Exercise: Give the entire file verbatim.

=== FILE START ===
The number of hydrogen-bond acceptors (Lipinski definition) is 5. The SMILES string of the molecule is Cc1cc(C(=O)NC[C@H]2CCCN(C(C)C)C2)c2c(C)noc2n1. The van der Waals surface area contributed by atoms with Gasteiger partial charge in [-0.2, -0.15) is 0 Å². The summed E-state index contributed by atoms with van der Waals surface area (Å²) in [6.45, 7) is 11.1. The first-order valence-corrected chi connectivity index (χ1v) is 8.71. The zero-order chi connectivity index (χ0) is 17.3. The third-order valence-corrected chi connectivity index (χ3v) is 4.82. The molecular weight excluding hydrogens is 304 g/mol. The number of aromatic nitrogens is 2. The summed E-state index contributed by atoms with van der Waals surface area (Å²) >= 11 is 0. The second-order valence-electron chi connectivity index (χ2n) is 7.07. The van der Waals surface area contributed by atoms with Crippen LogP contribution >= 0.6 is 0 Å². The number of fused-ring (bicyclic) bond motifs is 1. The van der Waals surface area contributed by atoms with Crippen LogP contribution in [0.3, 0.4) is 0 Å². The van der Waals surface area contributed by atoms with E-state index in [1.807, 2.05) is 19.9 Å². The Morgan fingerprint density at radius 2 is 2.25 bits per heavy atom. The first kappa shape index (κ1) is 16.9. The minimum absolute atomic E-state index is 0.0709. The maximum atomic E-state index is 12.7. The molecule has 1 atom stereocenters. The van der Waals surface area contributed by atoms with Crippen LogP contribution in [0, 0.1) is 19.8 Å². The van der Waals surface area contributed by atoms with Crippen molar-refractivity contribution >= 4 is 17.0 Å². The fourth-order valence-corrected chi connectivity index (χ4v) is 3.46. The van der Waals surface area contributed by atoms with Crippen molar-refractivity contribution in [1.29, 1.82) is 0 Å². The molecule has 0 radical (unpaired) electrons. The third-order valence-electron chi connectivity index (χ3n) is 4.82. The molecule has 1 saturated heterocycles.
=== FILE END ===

The number of hydrogen-bond acceptors (Lipinski definition) is 5. The SMILES string of the molecule is Cc1cc(C(=O)NC[C@H]2CCCN(C(C)C)C2)c2c(C)noc2n1. The van der Waals surface area contributed by atoms with Gasteiger partial charge in [-0.2, -0.15) is 0 Å². The summed E-state index contributed by atoms with van der Waals surface area (Å²) in [6.45, 7) is 11.1. The first-order valence-corrected chi connectivity index (χ1v) is 8.71. The zero-order chi connectivity index (χ0) is 17.3. The third-order valence-corrected chi connectivity index (χ3v) is 4.82. The molecular weight excluding hydrogens is 304 g/mol. The number of aromatic nitrogens is 2. The summed E-state index contributed by atoms with van der Waals surface area (Å²) >= 11 is 0. The second-order valence-electron chi connectivity index (χ2n) is 7.07. The van der Waals surface area contributed by atoms with Crippen LogP contribution >= 0.6 is 0 Å². The number of fused-ring (bicyclic) bond motifs is 1. The van der Waals surface area contributed by atoms with Crippen LogP contribution in [0.3, 0.4) is 0 Å². The van der Waals surface area contributed by atoms with E-state index in [1.807, 2.05) is 19.9 Å². The Morgan fingerprint density at radius 2 is 2.25 bits per heavy atom. The first kappa shape index (κ1) is 16.9. The minimum absolute atomic E-state index is 0.0709. The maximum atomic E-state index is 12.7. The molecule has 1 atom stereocenters. The van der Waals surface area contributed by atoms with Crippen LogP contribution in [0, 0.1) is 19.8 Å². The van der Waals surface area contributed by atoms with Crippen molar-refractivity contribution >= 4 is 17.0 Å². The fourth-order valence-corrected chi connectivity index (χ4v) is 3.46. The van der Waals surface area contributed by atoms with Crippen molar-refractivity contribution in [1.29, 1.82) is 0 Å². The molecule has 0 radical (unpaired) electrons. The third-order valence-electron chi connectivity index (χ3n) is 4.82. The molecule has 1 saturated heterocycles.